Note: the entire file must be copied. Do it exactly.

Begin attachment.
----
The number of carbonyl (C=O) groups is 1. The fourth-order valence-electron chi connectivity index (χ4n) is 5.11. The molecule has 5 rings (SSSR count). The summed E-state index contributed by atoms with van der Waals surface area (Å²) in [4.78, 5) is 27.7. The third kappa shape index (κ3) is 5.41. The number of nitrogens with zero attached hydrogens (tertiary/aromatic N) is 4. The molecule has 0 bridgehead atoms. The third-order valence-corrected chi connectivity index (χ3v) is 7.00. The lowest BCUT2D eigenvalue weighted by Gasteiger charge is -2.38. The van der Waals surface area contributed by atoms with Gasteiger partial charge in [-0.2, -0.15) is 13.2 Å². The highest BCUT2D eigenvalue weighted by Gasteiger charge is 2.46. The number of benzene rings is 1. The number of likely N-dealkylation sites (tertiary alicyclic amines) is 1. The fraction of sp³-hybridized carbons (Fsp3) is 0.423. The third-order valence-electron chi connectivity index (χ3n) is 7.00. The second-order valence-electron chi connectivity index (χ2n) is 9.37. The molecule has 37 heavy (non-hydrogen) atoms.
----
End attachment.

The number of carbonyl (C=O) groups is 1. The fourth-order valence-electron chi connectivity index (χ4n) is 5.11. The molecule has 5 rings (SSSR count). The summed E-state index contributed by atoms with van der Waals surface area (Å²) in [4.78, 5) is 27.7. The third kappa shape index (κ3) is 5.41. The number of nitrogens with zero attached hydrogens (tertiary/aromatic N) is 4. The molecule has 0 bridgehead atoms. The third-order valence-corrected chi connectivity index (χ3v) is 7.00. The lowest BCUT2D eigenvalue weighted by Gasteiger charge is -2.38. The van der Waals surface area contributed by atoms with Gasteiger partial charge in [-0.2, -0.15) is 13.2 Å². The highest BCUT2D eigenvalue weighted by Gasteiger charge is 2.46. The number of benzene rings is 1. The number of likely N-dealkylation sites (tertiary alicyclic amines) is 1. The fraction of sp³-hybridized carbons (Fsp3) is 0.423. The third-order valence-electron chi connectivity index (χ3n) is 7.00. The second-order valence-electron chi connectivity index (χ2n) is 9.37. The molecule has 37 heavy (non-hydrogen) atoms.